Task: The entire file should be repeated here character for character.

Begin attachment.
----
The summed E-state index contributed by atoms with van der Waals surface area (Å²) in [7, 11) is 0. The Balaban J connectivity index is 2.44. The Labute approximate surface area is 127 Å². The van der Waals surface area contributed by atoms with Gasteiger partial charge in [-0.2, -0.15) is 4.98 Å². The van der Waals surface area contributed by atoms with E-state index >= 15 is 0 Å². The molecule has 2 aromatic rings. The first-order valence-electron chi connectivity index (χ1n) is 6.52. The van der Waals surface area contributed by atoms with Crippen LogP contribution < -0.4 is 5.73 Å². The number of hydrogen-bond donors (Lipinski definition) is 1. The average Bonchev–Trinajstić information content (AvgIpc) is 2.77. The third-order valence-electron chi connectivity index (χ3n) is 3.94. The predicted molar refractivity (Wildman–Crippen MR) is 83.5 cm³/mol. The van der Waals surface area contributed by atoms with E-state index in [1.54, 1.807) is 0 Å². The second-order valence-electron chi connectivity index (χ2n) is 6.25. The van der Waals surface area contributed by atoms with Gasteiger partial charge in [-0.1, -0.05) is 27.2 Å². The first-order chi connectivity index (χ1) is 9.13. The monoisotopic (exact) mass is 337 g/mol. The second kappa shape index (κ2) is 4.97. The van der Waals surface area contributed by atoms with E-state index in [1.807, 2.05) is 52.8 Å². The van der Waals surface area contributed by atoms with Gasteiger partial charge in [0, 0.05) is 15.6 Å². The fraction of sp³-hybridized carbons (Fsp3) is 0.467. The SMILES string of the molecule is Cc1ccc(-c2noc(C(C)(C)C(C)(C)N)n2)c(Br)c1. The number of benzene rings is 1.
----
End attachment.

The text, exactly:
The summed E-state index contributed by atoms with van der Waals surface area (Å²) in [7, 11) is 0. The Balaban J connectivity index is 2.44. The Labute approximate surface area is 127 Å². The van der Waals surface area contributed by atoms with Gasteiger partial charge in [-0.2, -0.15) is 4.98 Å². The van der Waals surface area contributed by atoms with E-state index >= 15 is 0 Å². The molecule has 2 aromatic rings. The first-order valence-electron chi connectivity index (χ1n) is 6.52. The van der Waals surface area contributed by atoms with Crippen LogP contribution < -0.4 is 5.73 Å². The number of hydrogen-bond donors (Lipinski definition) is 1. The average Bonchev–Trinajstić information content (AvgIpc) is 2.77. The third-order valence-electron chi connectivity index (χ3n) is 3.94. The predicted molar refractivity (Wildman–Crippen MR) is 83.5 cm³/mol. The van der Waals surface area contributed by atoms with E-state index in [1.54, 1.807) is 0 Å². The second-order valence-electron chi connectivity index (χ2n) is 6.25. The van der Waals surface area contributed by atoms with Gasteiger partial charge in [-0.1, -0.05) is 27.2 Å². The first-order chi connectivity index (χ1) is 9.13. The monoisotopic (exact) mass is 337 g/mol. The second kappa shape index (κ2) is 4.97. The van der Waals surface area contributed by atoms with E-state index in [1.807, 2.05) is 52.8 Å². The van der Waals surface area contributed by atoms with Gasteiger partial charge in [0, 0.05) is 15.6 Å². The fraction of sp³-hybridized carbons (Fsp3) is 0.467. The SMILES string of the molecule is Cc1ccc(-c2noc(C(C)(C)C(C)(C)N)n2)c(Br)c1. The number of benzene rings is 1.